Friday, May 24, 2002

Is it possible to see the spirit of evolution as a god?

What kind of god would this be?

When one considers the emergence of living matter from inanimate matter, and of consciousness from living matter, and of self-consciousness from consciousness, the character of the spirit of evolution changes from the brute, dumb, almost malignant algorithm presented by contemporary neo-Darwinists like Gould, to a more progressive, positive spirit, perhaps even to a learning, growing, suffering entity. Although, of course, not an entity that exists independently of its components.

But this god would be nothing like the ethically good deity presented by the crescent religions.

This conception would be attacked as quaintly nineteenth-century progressivist by the vast majority of twentieth-century evolutionary theorists. Gould especially loved to ridicule the idea of evolution as progression, in fact he saw it as his duty to destroy the vestiges of Social Darwinism. But I think that there is an alternative to both Social Darwinism and flatland relativism.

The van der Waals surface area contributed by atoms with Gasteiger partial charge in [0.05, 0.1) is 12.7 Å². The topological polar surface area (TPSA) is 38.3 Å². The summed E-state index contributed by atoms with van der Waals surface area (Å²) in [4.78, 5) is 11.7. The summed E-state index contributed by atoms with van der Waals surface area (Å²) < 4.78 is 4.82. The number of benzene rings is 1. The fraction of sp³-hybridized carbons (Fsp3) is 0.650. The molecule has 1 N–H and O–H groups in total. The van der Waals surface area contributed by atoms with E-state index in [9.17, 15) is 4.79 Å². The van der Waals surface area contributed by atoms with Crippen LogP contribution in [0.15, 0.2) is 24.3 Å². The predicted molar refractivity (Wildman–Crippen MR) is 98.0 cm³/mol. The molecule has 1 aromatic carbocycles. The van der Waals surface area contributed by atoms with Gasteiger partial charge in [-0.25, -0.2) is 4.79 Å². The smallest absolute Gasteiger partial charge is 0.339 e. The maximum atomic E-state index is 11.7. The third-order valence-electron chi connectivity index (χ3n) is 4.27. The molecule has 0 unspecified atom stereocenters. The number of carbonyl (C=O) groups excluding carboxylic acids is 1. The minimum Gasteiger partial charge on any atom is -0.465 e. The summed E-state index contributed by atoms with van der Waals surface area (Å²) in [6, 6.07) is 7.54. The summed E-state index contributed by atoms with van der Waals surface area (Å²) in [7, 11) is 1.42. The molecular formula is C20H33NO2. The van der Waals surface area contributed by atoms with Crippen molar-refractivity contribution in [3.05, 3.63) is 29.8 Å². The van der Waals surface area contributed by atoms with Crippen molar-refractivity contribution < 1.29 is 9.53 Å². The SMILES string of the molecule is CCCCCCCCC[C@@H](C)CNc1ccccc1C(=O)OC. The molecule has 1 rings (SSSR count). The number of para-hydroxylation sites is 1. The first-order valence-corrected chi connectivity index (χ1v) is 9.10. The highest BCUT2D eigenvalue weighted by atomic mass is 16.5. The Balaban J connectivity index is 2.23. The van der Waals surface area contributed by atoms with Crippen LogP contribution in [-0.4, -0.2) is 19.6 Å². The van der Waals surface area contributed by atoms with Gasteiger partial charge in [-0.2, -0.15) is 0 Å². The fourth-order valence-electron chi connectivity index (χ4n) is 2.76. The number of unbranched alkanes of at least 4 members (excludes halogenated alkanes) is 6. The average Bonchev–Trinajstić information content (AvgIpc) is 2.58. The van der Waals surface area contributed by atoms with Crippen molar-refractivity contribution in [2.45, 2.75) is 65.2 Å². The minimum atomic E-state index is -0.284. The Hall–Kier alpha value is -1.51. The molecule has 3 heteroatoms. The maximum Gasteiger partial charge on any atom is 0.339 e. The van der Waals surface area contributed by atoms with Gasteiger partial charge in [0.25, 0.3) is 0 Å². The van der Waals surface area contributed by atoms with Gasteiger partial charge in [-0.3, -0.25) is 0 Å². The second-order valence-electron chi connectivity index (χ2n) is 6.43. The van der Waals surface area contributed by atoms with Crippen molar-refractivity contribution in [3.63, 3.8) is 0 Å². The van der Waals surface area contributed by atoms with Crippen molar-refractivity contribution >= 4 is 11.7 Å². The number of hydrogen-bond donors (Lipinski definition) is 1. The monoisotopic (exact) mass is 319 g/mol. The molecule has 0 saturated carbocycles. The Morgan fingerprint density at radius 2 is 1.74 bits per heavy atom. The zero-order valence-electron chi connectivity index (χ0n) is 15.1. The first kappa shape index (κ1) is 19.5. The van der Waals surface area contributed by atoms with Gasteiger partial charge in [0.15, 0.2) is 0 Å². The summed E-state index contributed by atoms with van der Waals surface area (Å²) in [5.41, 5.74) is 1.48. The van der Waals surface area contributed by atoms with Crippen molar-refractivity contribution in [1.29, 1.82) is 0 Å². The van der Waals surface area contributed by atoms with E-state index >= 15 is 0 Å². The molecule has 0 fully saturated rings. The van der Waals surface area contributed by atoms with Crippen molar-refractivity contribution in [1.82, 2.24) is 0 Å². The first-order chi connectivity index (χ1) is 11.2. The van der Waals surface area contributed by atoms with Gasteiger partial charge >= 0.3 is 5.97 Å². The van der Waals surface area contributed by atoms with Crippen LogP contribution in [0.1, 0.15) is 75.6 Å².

If we are to ever recover--intellectually, ethically, culturally--from relativism--and I believe (with Nietzsche) not only that we need to, but that this is the task par excellance for contemporary intellectuals--evolution is surely the way out.

I read an article recently, but can't remember where, in which this kind of evolutionary speculation was described as Kubrickian. Yes, but also no: Kubrick inserted a MacGuffin, a black box, for what he couldn't put his finger on. That is, for what is driving evolution--the evolution of consciousness, and evolution beyond individual consciousness.

We must dare to go where Gould could not, and to where Kubrick could not, and describe what the spirit of evolution must be like.

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